As a lot of buzz is already going around skill mapping also, the courses for apparel manufacturing will have to be recalibrated by putting on a scale the level of skill intensity of each course, so that the theoretical contents and skills like digital pattern making which can be taught remotely through online learning and such other courses can be offered on hybrid and online platforms. “The MSDE and National Skill Development Council (NSDC) and State Skill Missions have to accept the realities and change policies. With the contraction of fashion market as predicted by many, the manufacturing will reach a plateau, and hence, the placement benchmark will have to be revised to a maximum of 50 per cent in about 14-15 clusters and in other smaller hubs maybe 35 per cent or so for the next 12-18 months, if skill development programmes have to be realistic,” says Dr. Koshy.
He also insists on following the ‘Go local and Go digital’ strategy going forward. At different levels, the staff and workforce need to acquire completely new skills including soft skills of a higher level, as the competitive dynamics and the consumer predilection are changing and agility and speed to market and direct to consumer will decide the new competitiveness dimensions in global supply chains.
“Both export strategies and skilling strategies will have to be aligned going forward, and a lot more emphasis needs to be given to different levels of RUN (Reskilling, Upskilling and New skilling) at all levels,” he adds.
Here it is pertinent to mention the role of SSCs, as currently 38 SSCs are working under NSDC and MSDE – imparting training to lakhs of youth across the country every year. In the past 6 years, standards of thousands of job roles have been developed by the SSCs which are known as ‘Qualification Packs’.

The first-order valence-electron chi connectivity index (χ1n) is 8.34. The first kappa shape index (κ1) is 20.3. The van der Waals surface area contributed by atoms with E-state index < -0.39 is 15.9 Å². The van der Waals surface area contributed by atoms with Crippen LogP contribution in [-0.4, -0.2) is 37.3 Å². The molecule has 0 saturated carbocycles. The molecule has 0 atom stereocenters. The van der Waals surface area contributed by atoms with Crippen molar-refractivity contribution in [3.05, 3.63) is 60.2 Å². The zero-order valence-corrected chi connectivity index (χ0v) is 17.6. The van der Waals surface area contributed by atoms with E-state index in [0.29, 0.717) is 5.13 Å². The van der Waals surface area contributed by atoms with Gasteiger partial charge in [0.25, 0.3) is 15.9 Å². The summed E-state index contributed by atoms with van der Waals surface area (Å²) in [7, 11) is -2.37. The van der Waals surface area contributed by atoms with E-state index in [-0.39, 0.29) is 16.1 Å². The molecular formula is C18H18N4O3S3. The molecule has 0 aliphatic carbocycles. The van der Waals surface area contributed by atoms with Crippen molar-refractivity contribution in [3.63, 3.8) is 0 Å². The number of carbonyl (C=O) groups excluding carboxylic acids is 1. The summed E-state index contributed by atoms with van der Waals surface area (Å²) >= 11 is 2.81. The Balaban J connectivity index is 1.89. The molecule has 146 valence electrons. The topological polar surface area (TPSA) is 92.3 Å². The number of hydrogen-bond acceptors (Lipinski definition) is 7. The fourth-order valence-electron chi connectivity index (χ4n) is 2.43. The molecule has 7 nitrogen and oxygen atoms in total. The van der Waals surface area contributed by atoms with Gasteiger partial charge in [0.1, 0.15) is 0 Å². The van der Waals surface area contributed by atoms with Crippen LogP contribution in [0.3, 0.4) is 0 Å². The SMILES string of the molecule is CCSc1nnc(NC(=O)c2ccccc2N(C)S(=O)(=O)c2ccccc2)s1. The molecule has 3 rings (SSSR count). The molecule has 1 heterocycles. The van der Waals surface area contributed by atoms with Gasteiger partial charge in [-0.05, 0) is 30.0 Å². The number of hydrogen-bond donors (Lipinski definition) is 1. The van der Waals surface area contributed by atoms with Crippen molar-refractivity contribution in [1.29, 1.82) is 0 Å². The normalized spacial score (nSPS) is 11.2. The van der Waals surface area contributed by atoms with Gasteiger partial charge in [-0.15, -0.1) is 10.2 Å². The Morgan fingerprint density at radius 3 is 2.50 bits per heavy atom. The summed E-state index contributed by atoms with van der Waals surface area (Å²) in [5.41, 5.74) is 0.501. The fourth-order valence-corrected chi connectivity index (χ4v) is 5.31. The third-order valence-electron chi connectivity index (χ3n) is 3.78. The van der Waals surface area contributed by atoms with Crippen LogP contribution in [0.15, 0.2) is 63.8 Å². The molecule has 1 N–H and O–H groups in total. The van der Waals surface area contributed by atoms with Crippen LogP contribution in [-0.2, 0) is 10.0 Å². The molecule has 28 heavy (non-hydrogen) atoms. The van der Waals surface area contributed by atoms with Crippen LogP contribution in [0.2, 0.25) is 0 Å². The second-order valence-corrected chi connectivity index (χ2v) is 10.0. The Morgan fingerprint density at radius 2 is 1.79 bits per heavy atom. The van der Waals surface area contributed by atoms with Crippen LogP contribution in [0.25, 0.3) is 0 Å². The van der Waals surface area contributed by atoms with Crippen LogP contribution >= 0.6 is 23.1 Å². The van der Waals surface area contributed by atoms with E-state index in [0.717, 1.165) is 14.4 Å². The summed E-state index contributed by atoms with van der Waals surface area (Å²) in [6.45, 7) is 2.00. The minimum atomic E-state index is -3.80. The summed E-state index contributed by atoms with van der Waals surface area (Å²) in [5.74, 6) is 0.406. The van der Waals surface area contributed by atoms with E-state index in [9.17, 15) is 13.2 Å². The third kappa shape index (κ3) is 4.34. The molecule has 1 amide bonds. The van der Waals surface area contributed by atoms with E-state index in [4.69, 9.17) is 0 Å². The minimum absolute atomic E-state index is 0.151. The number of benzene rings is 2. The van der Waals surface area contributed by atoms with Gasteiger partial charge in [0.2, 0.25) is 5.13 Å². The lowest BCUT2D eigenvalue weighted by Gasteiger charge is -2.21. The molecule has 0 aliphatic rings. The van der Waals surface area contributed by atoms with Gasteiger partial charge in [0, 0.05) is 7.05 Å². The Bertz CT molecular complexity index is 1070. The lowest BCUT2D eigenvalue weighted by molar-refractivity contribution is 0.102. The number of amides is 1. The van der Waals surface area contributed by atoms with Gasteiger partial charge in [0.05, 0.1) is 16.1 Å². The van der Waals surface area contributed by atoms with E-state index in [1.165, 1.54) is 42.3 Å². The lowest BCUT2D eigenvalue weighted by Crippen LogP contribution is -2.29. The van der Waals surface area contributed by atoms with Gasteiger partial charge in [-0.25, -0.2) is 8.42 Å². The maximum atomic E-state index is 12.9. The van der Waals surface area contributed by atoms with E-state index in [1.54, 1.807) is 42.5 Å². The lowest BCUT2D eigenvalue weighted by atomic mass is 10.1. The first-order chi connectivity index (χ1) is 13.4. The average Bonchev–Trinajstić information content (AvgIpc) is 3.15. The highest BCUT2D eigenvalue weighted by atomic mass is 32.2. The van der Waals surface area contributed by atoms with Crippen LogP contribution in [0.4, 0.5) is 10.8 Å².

Right from the setting of standards in each sector, to the formation of protocols related to training and assessments, including training of trainer (TOT) and training of assessor (TOA) are some of the major roles as well as achievements of the SSCs.
Dr. Roopak Vasishtha, CEO, Apparel Made-ups & Home Furnishing Sector Skill Council (AMH SSC), believes that all the developments in the recent years including the formation of SSCs have shown impressive results, as apart from providing skilled workforce in factories, thousands of youth are getting skilled under various job roles such as ‘self-employed tailors’, leading to start their own small units. AMH SSC has created standards for 45 job roles and has certified more than 10,000 trainers and more than 3,000 assessors. It has over 4,500 training partners/centres affiliated to it through which the training is imparted. Till now, more than 12 lakh people have been certified by the AMH SSC, and there is a plan to increase the number so that the industry gets skilled manpower.
“I would urge the industry to start hiring workforce which has been skilled under the ‘Skill India’ mission, so that the system would get further motivated to skill even a larger number of people,” he says.
Apart from Government funded agencies, there are a lot of private organisations in the country that are playing an integral role in working for skill development at various levels. Few of them believe that some relaxations in policies are required for the time being. Shalabh Srivastava, Director, Gunina Solutions, Gurugram, is an expert in skill development for the apparel industry. “Skill initiatives need to reach small villages across the nation. Along with that, policies need to be flexible, so that various schemes can be implemented effectively. It will help to bring fresh but skilled workers in the apparel industry, and it is important as migration has taken place in the recent months,” he shares.
Things are quite positive, and so should be the outcome. But for this, for all the existing and upcoming projects, industry’s need and availability of skilled/unskilled workforce require better coordination with each other and transparency to gain maximum benefits. Just creating huge numbers of skilled workforce and not serving the industry’s purpose will not bring prosperity to the industry or to the workers. Hope all the ‘partners’ in skill development will keep this as their main focus during the implementation of any policy or project.